Importing data into SAS is one of the basic concepts you need to know in order to work with data manipulation or analytics.
SAS can read data from almost any source. Common data sources can be raw text files, Microsoft Office Excel spreadsheets, Access databases, and some of the popular database systems such as DB2 and Oracle.
Methods to import data into SAS
There are 3 popular methods for importing data into SAS.
- Using the
To access a file from any programming language, a link is needed between the program and the desired file. Therefore, the INFILE statement is used in SAS to generally link to raw files.
INFILE also work with other SAS statements such as FILENAME, DATALINES, PUT and INPUT to provide extensive data input and output in the DATA step.
INFILE file-specification ;
file-specification: identifies the source of the input data records, which is an external file or in-stream data.
Options: There are a large number of options that you can use on the infile statement.
Using the INFILE/FILE statement
Because the INFILE statement identifies the file to read, it must execute before the INPUT statement that reads the input data records.
We have a text file with data on vegetable seeds. Each line of the file contains the following pieces of information (separated by spaces):
vegetable Name, vegetable code, days to germination and number of seeds.
In SAS, each piece of information is called a variable (column in other systems). A few sample lines from the file are shown below:
Cucumber 50104-A 55 30 195 Cucumber 51789-A 56 30 225 Carrot 50179-A 68 1500 395
In this example, each line of data produces what SAS calls an observation (also referred to as a row in other systems).
data veg; infile "c:\books\learning\veggies.txt"; input Name $ Code $ Days Number Price; run;
title "List of Vegetables"; proc print data=veg; run;
The INPUT statement shown here is one of the methods that SAS has for reading raw data.
The default data delimiter for SAS is the blank. SAS can also read data separated by any other delimiter (for example, commas, tabs) with a minor change to the INFILE statement.
When you use the list input method for reading data, you only need to list the names you want to give each data value. SAS calls these as variable names.
The INFILE statement tells SAS where to find the data and the INPUT statement contains the variable names you want to associate with each data value.
The dollar sign($) following variable names tells SAS that values for Vegetable Name and code are character values.
Finally, the DATA step ends with a RUN statement.
Importing data into SAS using Proc Import
To read excel data in SAS you can use the Proc import procedure.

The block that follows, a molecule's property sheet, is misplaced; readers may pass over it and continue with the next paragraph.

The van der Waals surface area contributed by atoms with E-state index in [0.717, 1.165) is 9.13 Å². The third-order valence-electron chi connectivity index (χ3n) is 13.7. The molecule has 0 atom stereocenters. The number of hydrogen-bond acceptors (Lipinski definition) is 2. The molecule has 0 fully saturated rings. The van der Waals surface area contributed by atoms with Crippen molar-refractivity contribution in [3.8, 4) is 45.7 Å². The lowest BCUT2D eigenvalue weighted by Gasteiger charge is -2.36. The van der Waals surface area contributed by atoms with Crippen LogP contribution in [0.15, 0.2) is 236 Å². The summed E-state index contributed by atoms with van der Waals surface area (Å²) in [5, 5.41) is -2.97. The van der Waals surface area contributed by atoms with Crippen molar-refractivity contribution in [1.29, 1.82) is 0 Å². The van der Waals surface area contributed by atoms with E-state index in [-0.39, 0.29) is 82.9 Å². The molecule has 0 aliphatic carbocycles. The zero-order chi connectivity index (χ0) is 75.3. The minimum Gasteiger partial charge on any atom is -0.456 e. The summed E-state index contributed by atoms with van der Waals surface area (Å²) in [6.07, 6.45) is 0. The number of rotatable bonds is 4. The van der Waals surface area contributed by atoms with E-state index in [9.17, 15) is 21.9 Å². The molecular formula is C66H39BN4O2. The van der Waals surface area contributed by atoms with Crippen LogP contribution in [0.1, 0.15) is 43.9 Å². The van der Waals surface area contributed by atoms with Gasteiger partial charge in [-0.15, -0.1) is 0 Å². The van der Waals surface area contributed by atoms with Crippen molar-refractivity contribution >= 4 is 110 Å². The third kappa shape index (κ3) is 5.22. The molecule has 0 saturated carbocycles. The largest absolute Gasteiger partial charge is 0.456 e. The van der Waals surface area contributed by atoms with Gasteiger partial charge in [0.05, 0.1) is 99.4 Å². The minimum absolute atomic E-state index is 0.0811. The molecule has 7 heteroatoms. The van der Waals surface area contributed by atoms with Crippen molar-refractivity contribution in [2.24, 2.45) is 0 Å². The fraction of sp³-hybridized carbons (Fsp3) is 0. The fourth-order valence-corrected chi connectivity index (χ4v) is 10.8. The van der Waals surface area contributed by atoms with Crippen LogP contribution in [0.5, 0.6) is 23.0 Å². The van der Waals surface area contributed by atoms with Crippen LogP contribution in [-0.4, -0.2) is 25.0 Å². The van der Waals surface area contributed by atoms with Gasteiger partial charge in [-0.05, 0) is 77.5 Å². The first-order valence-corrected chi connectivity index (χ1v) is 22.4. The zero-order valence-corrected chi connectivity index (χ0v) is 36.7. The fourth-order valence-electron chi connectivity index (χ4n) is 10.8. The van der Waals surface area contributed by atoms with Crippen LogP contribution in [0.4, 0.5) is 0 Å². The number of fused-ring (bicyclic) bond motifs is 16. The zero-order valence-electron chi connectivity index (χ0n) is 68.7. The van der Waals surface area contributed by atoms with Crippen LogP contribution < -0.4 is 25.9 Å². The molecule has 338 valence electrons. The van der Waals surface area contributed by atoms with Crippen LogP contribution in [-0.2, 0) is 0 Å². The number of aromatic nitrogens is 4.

PROC IMPORT DATAFILE=filename OUT=sas-dataset DBMS= data-source-identifier REPLACE;
SHEET= sheet-name GETNAMES=Yes/No DATAROW=n;
DATAFILE=filename: specifies the complete path and filename or fileref for the input file. A fileref is a SAS name that is associated with the physical location of the output file.
OUT= SAS data-set: This tells SAS to create a dataset with the name of your choice.
DBMS=data-source-identifier: It specifies the type of data to import. To import a DBMS table, specify DBMS = using a supported database identifier.
REPLACE: This is also an optional argument. If you specify the REPLACE option, it overwrites an existing SAS data set. If you do not specify REPLACE, the IMPORT procedure does not overwrite an existing file and a NOTE is written in the log with the below message:
NOTE: Import canceled. Output dataset dataset-name already exists. Specify REPLACE option to overwrite it.
SHEET: When you have to import data from a specified sheet in excel, you can use this option to specify the sheet name. By default, SAS will import sheet1 from excel.
GETNAMES: By default, SAS imports the first row of an excel sheet as the Variable name for the SAS variable. Similarly, if you specify No option, it will tell SAS, not to use the first row of data as variable names and instead, SAS creates variable names as VAR1, VAR2 and so on.
DATAROW= It is is used to specify the starting row from where SAS would import the data. If this option is not specified, SAS will import data starting from the 1st row of excel.
An important point to note here is:
- When GETNAMES=YES, DATAROW must be greater than or equal to 2.
- When GETNAMES=NO, DATAROW must be greater than or equal to 1
RANGE= For specifying the range of rows and columns of an excel sheet, use the range option with the sheet range as arguments.